CREATE OR REPLACE TRIGGER GL_RECORD_STATUS_MATRIX_SEQ BEFORE INSERT ON GL_RECORD_STATUS_MATRIX FOR EACH ROW BEGIN NULL; END;
Note that between the BEGIN and END keywords is a NULL literal. This is where you fill in the “how” of this trigger.
CREATE OR REPLACE TRIGGER GL_RECORD_STATUS_MATRIX_SEQ BEFORE INSERT ON GL_RECORD_STATUS_MATRIX FOR EACH ROW BEGIN select SEQ_GL_RECORD_STATUS_MATRIX.nextval into :NEW.STATUS_ID from dual; END;
Note that i have replaced the string literal “NULL” with the following:
select SEQ_GL_RECORD_STATUS_MATRIX.nextval into :NEW.STATUS_ID from dual;
This statement means, select the next value from the sequence i have just created, and insert into onto STATUS_ID of my table.
Compile the trigger when done.
Test that your auto number is working by adding a new row to your table without explicitly providing a value to the STATUS_ID field. Oracle should insert the value of STATUS_ID automatically for you.
Usually, it is not necessary to add a prefix to the name of the object that you are creating, for example, it is not necessary to name an employee table tbl_employee or table_employee. However, because Oracle does not quite allow us to create a sequence object with the same name as the table object in the same schema, we have no choice but to select another more definitive name for our sequence.
(Unable to create a sequence with the same name as the table)
Oracle is right! A foreign key constraint must define at least one column (specifically, key), how else would referential integrity work.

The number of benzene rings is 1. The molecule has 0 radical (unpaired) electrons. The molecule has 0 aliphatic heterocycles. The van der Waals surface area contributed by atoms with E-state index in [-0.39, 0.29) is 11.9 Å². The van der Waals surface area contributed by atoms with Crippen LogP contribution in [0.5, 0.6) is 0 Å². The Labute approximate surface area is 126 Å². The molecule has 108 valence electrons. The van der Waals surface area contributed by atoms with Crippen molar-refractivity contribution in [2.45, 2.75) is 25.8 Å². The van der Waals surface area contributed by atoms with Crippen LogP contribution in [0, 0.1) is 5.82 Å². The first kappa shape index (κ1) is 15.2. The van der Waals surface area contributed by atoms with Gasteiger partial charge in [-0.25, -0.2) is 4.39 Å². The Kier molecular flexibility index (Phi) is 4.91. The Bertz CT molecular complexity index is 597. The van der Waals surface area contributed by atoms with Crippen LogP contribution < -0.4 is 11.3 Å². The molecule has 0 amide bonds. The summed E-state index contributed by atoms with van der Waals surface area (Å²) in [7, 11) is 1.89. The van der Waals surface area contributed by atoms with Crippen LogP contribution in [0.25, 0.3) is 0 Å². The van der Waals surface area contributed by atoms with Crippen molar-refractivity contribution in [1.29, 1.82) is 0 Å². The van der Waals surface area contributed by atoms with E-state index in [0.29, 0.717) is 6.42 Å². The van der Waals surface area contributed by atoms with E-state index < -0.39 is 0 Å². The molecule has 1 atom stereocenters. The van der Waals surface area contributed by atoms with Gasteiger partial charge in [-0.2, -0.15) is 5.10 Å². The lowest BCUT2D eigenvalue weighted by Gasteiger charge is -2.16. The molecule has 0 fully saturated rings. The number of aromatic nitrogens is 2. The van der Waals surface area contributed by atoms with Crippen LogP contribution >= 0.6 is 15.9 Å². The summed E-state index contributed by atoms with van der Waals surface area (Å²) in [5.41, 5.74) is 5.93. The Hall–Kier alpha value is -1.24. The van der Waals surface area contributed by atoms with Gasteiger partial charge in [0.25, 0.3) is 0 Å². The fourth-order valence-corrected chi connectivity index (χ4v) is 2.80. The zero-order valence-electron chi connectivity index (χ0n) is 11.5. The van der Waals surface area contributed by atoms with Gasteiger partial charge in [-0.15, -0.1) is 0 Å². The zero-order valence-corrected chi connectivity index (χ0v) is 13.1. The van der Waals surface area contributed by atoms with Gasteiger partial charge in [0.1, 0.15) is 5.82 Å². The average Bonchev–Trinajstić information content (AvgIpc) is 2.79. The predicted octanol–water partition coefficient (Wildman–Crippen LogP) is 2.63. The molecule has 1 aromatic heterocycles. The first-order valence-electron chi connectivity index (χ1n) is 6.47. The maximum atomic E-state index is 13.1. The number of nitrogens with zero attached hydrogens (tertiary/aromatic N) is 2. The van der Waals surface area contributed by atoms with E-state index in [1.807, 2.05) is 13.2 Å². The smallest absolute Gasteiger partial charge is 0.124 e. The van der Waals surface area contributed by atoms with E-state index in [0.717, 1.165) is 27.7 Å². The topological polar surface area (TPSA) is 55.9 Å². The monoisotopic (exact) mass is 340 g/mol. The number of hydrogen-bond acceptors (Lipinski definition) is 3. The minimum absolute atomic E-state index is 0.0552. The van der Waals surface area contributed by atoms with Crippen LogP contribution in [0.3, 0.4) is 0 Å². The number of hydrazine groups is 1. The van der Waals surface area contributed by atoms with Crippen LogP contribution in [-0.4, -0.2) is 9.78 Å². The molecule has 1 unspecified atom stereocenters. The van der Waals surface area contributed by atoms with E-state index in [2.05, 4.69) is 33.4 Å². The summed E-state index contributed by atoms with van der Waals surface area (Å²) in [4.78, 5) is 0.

While working on a CR, i was required to add a foreign key cascade update and another cascade delete. I am using Oracle SQL Developer over Oracle 10g DBMS, and naturally i tried to deliver this patch through point and click. The problem came as that there were no columns visible for selection in the UI dialog for the table i was referencing to.
(There are supposed to be columns i can select from in the “Referenced Constraint” drop down menu)
Although my first instinct was that Oracle must have screwed up (yet again), but it was not. It fell back on relational theory. Read on.
On inspecting the table i was trying to reference – SERVICE_TYPE, i found the culprit – there was no primary key defined in that table!
The solution – define the rightful primary key for that table.
Define the primary key for the master table, or the table you are trying to reference your foreign key to.